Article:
Our studies comparing white-tailed and willow ptarmigan embryos have investigated whether mechanisms exist that could facilitate O2 transfer and utilization (Carey, Martin, May & Harper, unpubl. data). Oxygen consumption of white-tailed ptarmigan embryos measured at 4,200 m a.s.l. is similar to that of willow ptarmigan embryos at 720 m. These data indicate that white-tailed ptarmigan do have physiological mechanisms which facilitate O2 transport and utilization in hypoxic conditions. Incubation periods of white-tailed ptarmigan average about three days longer than those of willow ptarmigan (Martin et al. 1993), but this effect may be due more to lower average incubation temperatures than to hypoxia. Hematocrits of white-tailed ptarmigan are significantly higher than those of willow ptarmigan embryos at all developmental stages except hatching (Dragon, Carey, Martin & Baumann, submitted). Heart and muscle citrate synthase activities (an enzyme which is an indicator of capacities of the tissue for aerobic production of ATP) of white-tailed ptarmigan embryos are significantly higher at comparable body masses than those of embryonic willow ptarmigan (Carey et al., unpubl. data). However, electrophoretic mobility of hemoglobin does not vary significantly among the two groups (Dragon et al., submitted).
When white-tailed ptarmigan eggs laid at 3,600–4,100 m were incubated for most of the incubation period at 1,600 m, hematocrit and citrate synthase activity in heart and muscle were indistinguishable from values for willow ptarmigan incubated at 720 m (Dragon et al., submitted, Carey et al., unpubl. data). Furthermore, the decrease in ATP and increase in 2,3-biphosphoglycerate in red blood cells of white-tailed ptarmigan embryos, a developmental change which fosters the change in O2 affinity of hemoglobin necessary for O2 supply to the growing embryo, occurs at a smaller embryonic mass in embryos incubated at altitudes higher than 1,600 m (Dragon et al., submitted). These data indicate that the higher hematocrits, greater activities of citrate synthase, and developmental timing of the appearance and disappearance of red blood cell organic phosphates of the whitetailed ptarmigan embryos at high altitudes are acclimatory responses to hypoxia, rather than genetically fixed characteristics. Our conclusions could be tested by measuring these parameters in white-tailed ptarmigan embryos laid in nests at much lower altitudes (1,200 m) in Alaska and British Columbia (Braun et al. 1993).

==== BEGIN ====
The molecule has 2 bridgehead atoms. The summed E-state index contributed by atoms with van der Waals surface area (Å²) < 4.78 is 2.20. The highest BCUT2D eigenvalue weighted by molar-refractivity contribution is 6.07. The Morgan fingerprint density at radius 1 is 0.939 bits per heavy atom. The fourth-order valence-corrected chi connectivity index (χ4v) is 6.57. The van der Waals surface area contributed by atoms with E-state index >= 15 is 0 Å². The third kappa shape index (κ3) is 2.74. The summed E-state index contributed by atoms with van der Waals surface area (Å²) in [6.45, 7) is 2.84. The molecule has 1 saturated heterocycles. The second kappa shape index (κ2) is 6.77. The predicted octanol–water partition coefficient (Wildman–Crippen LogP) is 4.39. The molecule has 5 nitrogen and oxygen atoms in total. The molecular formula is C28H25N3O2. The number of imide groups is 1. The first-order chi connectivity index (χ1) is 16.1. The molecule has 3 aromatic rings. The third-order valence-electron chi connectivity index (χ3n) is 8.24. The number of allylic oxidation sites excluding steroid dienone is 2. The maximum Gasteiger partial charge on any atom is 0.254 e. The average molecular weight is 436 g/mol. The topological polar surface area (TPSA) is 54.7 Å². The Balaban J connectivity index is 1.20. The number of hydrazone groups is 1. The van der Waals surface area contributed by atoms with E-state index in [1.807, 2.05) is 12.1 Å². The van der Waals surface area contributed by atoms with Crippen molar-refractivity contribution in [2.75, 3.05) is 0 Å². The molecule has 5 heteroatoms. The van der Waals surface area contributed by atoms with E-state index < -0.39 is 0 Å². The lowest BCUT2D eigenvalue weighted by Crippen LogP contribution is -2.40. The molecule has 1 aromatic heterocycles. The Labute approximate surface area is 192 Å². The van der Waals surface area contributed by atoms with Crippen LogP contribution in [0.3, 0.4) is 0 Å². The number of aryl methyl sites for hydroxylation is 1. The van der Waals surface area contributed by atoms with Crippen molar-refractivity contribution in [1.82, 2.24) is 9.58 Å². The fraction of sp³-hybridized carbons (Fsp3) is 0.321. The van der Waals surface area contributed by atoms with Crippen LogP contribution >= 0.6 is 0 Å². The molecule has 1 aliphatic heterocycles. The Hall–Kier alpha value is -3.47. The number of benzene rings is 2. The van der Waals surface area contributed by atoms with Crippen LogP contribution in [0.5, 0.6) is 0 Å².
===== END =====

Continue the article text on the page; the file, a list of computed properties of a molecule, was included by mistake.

These acclimatory adjustments of white-tailed ptarmigan embryos, in addition to others that may exist, appear to be absolutely necessary for successful growth and development at high altitude. When white-tailed ptarmigan embryos incubated for most of the incubation period at 1,600 m were moved to 4,200 m, O2 consumption of each embryo at 4,200 m was ⅓-½ of the value for the same embryo tested earlier in the day at 1,600 m (Carey et al., unpubl. data).
Much more remains to be learned about how the design of avian eggshells and the physiological properties of avian embryos have been selected by multiple, but conflicting, requirements for gas exchange. The wide altitudinal distribution of ptarmigan make them a worthy subject for continuation of this research.
this study was supported by National Geographic Society Grant 3736–88 and 4489–91 to C. Carey, and grants from the Natural Sciences and Engineering Research Council (NSERC) of Canada and University of Toronto to Kathy Martin. We thank the personnel of Toolik Field Station of the University of Alaska, Mark Jones of the Mt. Evans Research Facility of the University of Denver, and C.E. Braun of the Colorado Division of Wildlife for logistical support. We also thank the many able field assistants who helped us in the study, particularly Michelle Commons, Stephanie Weinstein, and Michele Sewolt.